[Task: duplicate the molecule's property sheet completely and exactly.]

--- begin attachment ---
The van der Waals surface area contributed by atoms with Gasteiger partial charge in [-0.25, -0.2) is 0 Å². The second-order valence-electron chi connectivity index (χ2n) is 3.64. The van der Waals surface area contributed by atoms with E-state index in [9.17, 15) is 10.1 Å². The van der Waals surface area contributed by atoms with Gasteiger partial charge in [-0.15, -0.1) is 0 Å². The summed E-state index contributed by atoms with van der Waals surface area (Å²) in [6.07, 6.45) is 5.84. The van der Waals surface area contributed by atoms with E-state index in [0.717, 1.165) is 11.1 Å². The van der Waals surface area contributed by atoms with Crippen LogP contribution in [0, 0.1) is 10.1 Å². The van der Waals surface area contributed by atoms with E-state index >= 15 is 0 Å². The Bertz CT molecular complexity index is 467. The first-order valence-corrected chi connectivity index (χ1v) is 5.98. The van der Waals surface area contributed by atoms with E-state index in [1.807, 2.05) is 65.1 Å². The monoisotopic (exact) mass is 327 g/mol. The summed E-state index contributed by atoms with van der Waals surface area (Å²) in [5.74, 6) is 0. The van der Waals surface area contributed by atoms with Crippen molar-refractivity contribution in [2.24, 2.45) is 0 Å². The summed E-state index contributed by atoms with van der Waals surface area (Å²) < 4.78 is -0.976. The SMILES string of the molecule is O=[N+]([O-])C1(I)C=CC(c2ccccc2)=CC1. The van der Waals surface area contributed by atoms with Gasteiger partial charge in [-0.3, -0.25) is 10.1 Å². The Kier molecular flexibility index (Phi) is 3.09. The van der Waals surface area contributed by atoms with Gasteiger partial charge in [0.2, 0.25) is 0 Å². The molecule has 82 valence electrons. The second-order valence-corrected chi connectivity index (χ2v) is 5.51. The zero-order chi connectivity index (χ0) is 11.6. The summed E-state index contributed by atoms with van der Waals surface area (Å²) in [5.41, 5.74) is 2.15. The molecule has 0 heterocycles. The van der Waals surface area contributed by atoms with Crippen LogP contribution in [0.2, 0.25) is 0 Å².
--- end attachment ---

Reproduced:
The van der Waals surface area contributed by atoms with Gasteiger partial charge in [-0.25, -0.2) is 0 Å². The second-order valence-electron chi connectivity index (χ2n) is 3.64. The van der Waals surface area contributed by atoms with E-state index in [9.17, 15) is 10.1 Å². The van der Waals surface area contributed by atoms with Gasteiger partial charge in [-0.15, -0.1) is 0 Å². The summed E-state index contributed by atoms with van der Waals surface area (Å²) in [6.07, 6.45) is 5.84. The van der Waals surface area contributed by atoms with E-state index in [0.717, 1.165) is 11.1 Å². The van der Waals surface area contributed by atoms with Crippen LogP contribution in [0, 0.1) is 10.1 Å². The van der Waals surface area contributed by atoms with E-state index >= 15 is 0 Å². The Bertz CT molecular complexity index is 467. The first-order valence-corrected chi connectivity index (χ1v) is 5.98. The van der Waals surface area contributed by atoms with E-state index in [1.807, 2.05) is 65.1 Å². The monoisotopic (exact) mass is 327 g/mol. The summed E-state index contributed by atoms with van der Waals surface area (Å²) in [5.74, 6) is 0. The van der Waals surface area contributed by atoms with Crippen molar-refractivity contribution in [2.24, 2.45) is 0 Å². The summed E-state index contributed by atoms with van der Waals surface area (Å²) < 4.78 is -0.976. The SMILES string of the molecule is O=[N+]([O-])C1(I)C=CC(c2ccccc2)=CC1. The van der Waals surface area contributed by atoms with Gasteiger partial charge in [-0.3, -0.25) is 10.1 Å². The Kier molecular flexibility index (Phi) is 3.09. The van der Waals surface area contributed by atoms with Gasteiger partial charge in [0.2, 0.25) is 0 Å². The molecule has 82 valence electrons. The second-order valence-corrected chi connectivity index (χ2v) is 5.51. The zero-order chi connectivity index (χ0) is 11.6. The summed E-state index contributed by atoms with van der Waals surface area (Å²) in [5.41, 5.74) is 2.15. The molecule has 0 heterocycles. The van der Waals surface area contributed by atoms with Crippen LogP contribution in [0.2, 0.25) is 0 Å².